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Vladimir Vladimirovich Nabokov (April 23, 1899-July 7, 1977) was a Russian-American novelist. He is most famous for his novel Lolita, which was written in English, although many of his novels were in Russian. His family was of Russian nobility, but fled as a result of the Bolshevik Revolution. He taught at Wellesley College and Cornell University. He was a self-proclaimed synesthete.


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Nabokov was born in Saint Petersburg to Vladimir Dmitrievich Nabokov and Elena Ivanovna Nabakov. His father was a statesman and a journalist, and Nabokov's childhood was one of nobility. He was trilingual from an early age, speaking Russian, French, and English and reading authors far above his age level, including Wells, Poe, Browning, Keats, Flaubert, Verlaine, Rimbaud, Tolstoy, and Chekhov.


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His family was forced to flee after the Bolshevik Revolution first to Crimea, then on to Western Europe. While his father played secretary of the Russian Provisional Government, Nabokov studied Slavic and Romance Languages at Trinity College, Cambridge. By 1920, the Nabokov's moved to Berlin with Nabokov to follow in 1922, and although he lived there fifteen years, Nabokov later said he never liked the city nor felt at home there.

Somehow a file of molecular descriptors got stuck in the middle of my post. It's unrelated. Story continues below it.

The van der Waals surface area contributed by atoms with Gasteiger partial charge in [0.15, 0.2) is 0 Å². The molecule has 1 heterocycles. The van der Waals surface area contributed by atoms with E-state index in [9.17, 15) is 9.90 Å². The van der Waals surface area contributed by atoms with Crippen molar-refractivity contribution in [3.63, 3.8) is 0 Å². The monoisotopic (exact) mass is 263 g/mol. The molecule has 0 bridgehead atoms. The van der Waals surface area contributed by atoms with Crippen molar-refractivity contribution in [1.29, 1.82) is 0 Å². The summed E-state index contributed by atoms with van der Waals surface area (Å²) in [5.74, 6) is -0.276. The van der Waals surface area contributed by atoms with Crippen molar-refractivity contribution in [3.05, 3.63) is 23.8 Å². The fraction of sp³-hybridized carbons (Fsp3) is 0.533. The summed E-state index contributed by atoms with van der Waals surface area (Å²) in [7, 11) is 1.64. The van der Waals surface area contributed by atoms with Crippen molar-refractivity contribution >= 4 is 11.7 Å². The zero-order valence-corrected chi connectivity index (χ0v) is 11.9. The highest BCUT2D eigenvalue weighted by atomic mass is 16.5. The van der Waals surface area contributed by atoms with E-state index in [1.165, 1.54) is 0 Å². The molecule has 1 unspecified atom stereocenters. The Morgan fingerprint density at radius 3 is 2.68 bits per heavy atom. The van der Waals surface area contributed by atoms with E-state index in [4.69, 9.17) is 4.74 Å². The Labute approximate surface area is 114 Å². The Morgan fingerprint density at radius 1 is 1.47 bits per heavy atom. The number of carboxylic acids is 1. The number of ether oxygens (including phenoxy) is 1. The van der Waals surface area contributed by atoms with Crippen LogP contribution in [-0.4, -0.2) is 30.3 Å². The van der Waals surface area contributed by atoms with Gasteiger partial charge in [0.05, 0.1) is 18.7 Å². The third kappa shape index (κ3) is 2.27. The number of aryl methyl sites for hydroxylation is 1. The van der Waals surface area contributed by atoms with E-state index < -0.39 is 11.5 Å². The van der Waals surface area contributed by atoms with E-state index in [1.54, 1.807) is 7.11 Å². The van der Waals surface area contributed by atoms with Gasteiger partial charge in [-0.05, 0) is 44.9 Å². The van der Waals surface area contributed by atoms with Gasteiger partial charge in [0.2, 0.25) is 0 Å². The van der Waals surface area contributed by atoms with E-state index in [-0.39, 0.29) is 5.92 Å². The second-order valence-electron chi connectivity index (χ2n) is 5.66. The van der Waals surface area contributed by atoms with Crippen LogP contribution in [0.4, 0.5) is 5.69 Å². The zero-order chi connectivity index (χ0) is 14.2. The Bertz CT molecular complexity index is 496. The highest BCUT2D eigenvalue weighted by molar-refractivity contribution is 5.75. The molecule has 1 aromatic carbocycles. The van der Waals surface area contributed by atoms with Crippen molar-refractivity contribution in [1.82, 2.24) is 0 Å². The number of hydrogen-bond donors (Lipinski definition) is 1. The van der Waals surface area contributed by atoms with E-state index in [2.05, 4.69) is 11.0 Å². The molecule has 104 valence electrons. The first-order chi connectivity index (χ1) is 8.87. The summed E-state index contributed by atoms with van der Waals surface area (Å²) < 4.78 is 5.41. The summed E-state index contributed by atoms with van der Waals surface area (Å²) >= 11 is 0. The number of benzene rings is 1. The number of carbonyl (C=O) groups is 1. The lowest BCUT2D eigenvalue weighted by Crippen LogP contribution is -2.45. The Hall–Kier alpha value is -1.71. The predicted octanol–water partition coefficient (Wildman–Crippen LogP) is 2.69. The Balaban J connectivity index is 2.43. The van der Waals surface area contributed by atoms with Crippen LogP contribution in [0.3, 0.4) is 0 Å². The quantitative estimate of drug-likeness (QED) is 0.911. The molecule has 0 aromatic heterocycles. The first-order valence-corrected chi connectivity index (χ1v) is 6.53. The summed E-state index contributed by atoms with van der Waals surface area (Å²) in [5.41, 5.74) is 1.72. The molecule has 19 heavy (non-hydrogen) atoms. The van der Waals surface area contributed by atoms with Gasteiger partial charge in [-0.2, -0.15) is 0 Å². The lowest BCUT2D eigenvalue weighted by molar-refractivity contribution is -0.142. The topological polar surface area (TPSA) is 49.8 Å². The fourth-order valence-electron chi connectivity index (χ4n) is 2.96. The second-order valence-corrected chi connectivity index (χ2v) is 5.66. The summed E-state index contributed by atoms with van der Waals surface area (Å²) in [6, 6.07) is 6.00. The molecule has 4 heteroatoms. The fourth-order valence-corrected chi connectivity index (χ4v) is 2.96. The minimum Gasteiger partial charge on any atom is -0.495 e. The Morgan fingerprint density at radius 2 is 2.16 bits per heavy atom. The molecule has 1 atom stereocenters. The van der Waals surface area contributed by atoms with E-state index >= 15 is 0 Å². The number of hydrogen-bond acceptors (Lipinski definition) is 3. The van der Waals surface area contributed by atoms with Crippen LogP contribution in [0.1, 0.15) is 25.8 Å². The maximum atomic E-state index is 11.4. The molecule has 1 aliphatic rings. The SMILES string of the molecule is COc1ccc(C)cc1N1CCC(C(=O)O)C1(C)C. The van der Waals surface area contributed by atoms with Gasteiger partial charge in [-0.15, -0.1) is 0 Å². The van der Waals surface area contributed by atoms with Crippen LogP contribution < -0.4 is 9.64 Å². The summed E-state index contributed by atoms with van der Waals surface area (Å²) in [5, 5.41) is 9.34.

A major turning point occurred for Nabokov in 1922, when he father was assassinated while trying to shield Pavel Milyukov, a leader of the Constitutional Democratic Party. This event would prove influential in Nabokov's writings.

By this point, Nabokov was a recognized writer in Berlin's Russian immigrant community, and he wrote for a living, along with giving sports and language lessons. The Nabakov family moved on to live briefly in France, but eventually had to flee to the United States in 1940 to escape German troops. (Image source)

Soon after arriving in the U.S., Nabokov was given a position at Wellesley College as a professor of comparative literature and went on to become the founder of the college's Russian department.


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Nabokov was an avid lepidopterist, spending trips collecting butterflies of different sorts. He became the de facto curator of lepidoptery at Harvard University's Museum of Comparative Zoology. It was on a butterfly-collecting trip to the western U.S. that Nabokov wrote Lolita. The success of this novel allowed him to return to Europe and focus entirely on his writing with his wife, Véra Evseyevna Slonim. They lived in Switzerland until the end of his life.


Vladimir Nabokov with his wife, Vera. Image source

Nabokov was known for his linguistic aesthetics and for his attention to detail. This could be a result of the fact that he was a self-described synesthete, associating colors with letters and other objects from an early age. This aspect of his perception regularly entered into his prose.

Some of Nabokov's most notable English-language works include:

Bend Sinister (1947)

Speak, Memory (1951)

Pnin (1957)

Pale Fire (1962)

The Original of Laura (2009)

Nabokov was a finalist for the National Book Award for Fiction seven times, but never won it.

Additional Info

  • Birthday Date: Wednesday, 23 April 2014
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